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Baby Corner

Baby Health Tips

Take a stroll on this section of fun facts and practical tips that you may or may not know yet! Learn from our list of helpful insights for your little one’s life full of firsts.

Sweet dreams, Sweet Pea!

One of the best feelings as a new parent is to sleep harmoniously with our baby, eight hours straight. Reality check: IN OUR DREAMS! Well, it’s because our baby’s sleep cycle is far shorter than ours. He'll spend more time in rapid eye movement or REM sleep, which is a light, easily disturbed sleep.

Establishing good sleep habits can stop baby’s sleep problems even before they start.
As early as six weeks, he could already develop these good sleeping habits -- whereby his natural circadian rhythm or the process that helps regulate his sleep-wake cycle will start to develop.

But before regular sleeping patterns take place, it will surely take time -- and so it’s best to rely on sleeping cues that your baby is abstractly telling you:

  • rubbing his eyes or flicking his ear with his hand
  • faint, dark circles under his eyes
  • whining and crying or staring blankly into space
  • yawning and stretching a lot
  • losing interest in people and his toys
  • becoming quiet and still

Try putting your baby down if you happen to spot these sleeping cues. It would surely save some of your energy rather than waiting for a him to go full-on meltdown.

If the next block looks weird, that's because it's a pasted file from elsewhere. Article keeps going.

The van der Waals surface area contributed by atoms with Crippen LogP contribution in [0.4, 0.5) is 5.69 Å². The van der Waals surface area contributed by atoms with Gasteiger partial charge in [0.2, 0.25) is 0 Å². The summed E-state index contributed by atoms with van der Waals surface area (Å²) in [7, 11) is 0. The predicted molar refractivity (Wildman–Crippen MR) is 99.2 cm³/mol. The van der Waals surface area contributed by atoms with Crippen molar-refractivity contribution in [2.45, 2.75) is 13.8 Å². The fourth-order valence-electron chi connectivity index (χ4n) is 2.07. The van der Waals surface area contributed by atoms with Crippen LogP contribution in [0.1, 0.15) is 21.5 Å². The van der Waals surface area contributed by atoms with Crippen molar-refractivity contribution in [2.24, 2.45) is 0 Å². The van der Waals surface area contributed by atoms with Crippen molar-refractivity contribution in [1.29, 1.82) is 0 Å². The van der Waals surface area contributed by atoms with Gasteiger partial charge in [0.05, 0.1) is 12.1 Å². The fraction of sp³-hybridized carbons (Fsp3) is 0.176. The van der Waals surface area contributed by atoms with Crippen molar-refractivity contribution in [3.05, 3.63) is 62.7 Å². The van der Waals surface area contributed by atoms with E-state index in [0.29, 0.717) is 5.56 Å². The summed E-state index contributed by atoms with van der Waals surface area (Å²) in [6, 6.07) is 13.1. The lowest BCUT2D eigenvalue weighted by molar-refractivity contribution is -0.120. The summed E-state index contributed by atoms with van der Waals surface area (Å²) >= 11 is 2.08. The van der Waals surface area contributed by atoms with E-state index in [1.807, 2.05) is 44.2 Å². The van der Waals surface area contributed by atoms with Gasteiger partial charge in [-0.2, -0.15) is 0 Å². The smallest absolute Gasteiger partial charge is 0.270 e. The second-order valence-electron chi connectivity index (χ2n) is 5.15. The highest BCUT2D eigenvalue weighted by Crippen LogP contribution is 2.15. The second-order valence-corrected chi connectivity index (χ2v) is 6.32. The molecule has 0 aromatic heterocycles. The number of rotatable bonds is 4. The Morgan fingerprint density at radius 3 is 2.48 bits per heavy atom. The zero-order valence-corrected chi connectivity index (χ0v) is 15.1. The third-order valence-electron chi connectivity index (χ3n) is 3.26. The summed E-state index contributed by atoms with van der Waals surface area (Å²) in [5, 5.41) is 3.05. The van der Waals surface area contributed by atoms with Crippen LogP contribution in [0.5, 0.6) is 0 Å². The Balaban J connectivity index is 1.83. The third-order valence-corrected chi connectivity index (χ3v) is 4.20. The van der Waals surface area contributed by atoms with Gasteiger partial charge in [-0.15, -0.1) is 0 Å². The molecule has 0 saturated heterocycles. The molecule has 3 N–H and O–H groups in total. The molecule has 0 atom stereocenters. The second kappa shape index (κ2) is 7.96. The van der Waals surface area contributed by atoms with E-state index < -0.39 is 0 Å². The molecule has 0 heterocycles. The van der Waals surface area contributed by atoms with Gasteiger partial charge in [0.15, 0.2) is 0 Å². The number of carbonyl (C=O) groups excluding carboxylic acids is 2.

Your mother instinct may ask  “Shall I play with him all day long so later he’ll be knocked out right away?” Experts say, that will result to counterproductivity. Keeping a baby awake in hopes of tiring him out will actually result in over-stimulation, and he will experience both difficulty falling asleep and staying asleep. It is very likely an over-tired baby will sleep shorter, not longer.

A familiar bedtime routine can help to regulate your baby’s body clock and help her to establish a sleeping pattern. You can also teach him the difference of night and day through various activities that you do respectively: 

At daytime, keep the room light and bright. Sing as you feed him or let him hear everyday sounds such as those from telephone and vacuum cleaner. Through this, he would know that this time on is about activities. 

While at night, be strict on dimming or totally turning the lights off. Change him into his pajamas, hum some sweet lullabies, avoid eye contact and kiss him goodnight. Once these rituals are done regularly, he would be able to differentiate nighttime from daytime. 

Question: Am I allowed to sleep next to my baby? Yes you are! That is called co-sleeping. However, ideally, if baby is six months or younger, the safest place for him  to sleep is on his back in a cot or crib next to you, and not on the same bed with you. This is to avoid baby’s vulnerability to SIDS or sudden infant death syndrome when co-sleeping.  If you are breastfeeding him, create a "C" shape around him with your own body. This keeps him at breast level and well away from pillows, which is the safest co-sleeping position for him.

Sooner, your sweat pea will get accustomed to these sleeping rituals and patterns and finally, you could say bye to sleep deprivation (for the meantime, perhaps!)

Any advice and information provided in this website is given as suggestions only and should not be taken as a professional medical diagnosis or opinion. We recommend you also consult your healthcare provider. 


26 Baby Sleep Solutions: http://www.parenting.com/gallery/baby-sleep-solutions?page=0

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